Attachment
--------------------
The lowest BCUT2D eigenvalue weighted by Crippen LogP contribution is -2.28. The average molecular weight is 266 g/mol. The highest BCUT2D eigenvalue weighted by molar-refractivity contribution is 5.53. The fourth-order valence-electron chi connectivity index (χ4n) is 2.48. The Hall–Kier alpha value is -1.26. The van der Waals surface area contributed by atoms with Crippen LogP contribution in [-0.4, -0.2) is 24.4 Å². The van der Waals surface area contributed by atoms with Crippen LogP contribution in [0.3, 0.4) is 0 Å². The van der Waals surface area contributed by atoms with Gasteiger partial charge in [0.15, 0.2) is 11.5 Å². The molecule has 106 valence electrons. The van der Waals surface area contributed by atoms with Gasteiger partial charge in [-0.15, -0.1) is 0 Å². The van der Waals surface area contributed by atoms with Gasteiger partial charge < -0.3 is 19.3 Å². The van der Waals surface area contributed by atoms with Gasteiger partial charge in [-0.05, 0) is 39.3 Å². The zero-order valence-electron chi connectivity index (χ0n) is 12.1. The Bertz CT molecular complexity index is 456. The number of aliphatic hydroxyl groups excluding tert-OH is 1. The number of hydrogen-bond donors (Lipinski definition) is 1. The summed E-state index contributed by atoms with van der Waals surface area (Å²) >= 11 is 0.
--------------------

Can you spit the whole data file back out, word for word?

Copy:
The lowest BCUT2D eigenvalue weighted by Crippen LogP contribution is -2.28. The average molecular weight is 266 g/mol. The highest BCUT2D eigenvalue weighted by molar-refractivity contribution is 5.53. The fourth-order valence-electron chi connectivity index (χ4n) is 2.48. The Hall–Kier alpha value is -1.26. The van der Waals surface area contributed by atoms with Crippen LogP contribution in [-0.4, -0.2) is 24.4 Å². The van der Waals surface area contributed by atoms with Crippen LogP contribution in [0.3, 0.4) is 0 Å². The van der Waals surface area contributed by atoms with Gasteiger partial charge in [0.15, 0.2) is 11.5 Å². The molecule has 106 valence electrons. The van der Waals surface area contributed by atoms with Gasteiger partial charge in [-0.15, -0.1) is 0 Å². The van der Waals surface area contributed by atoms with Gasteiger partial charge < -0.3 is 19.3 Å². The van der Waals surface area contributed by atoms with Gasteiger partial charge in [-0.05, 0) is 39.3 Å². The zero-order valence-electron chi connectivity index (χ0n) is 12.1. The Bertz CT molecular complexity index is 456. The number of aliphatic hydroxyl groups excluding tert-OH is 1. The number of hydrogen-bond donors (Lipinski definition) is 1. The summed E-state index contributed by atoms with van der Waals surface area (Å²) >= 11 is 0.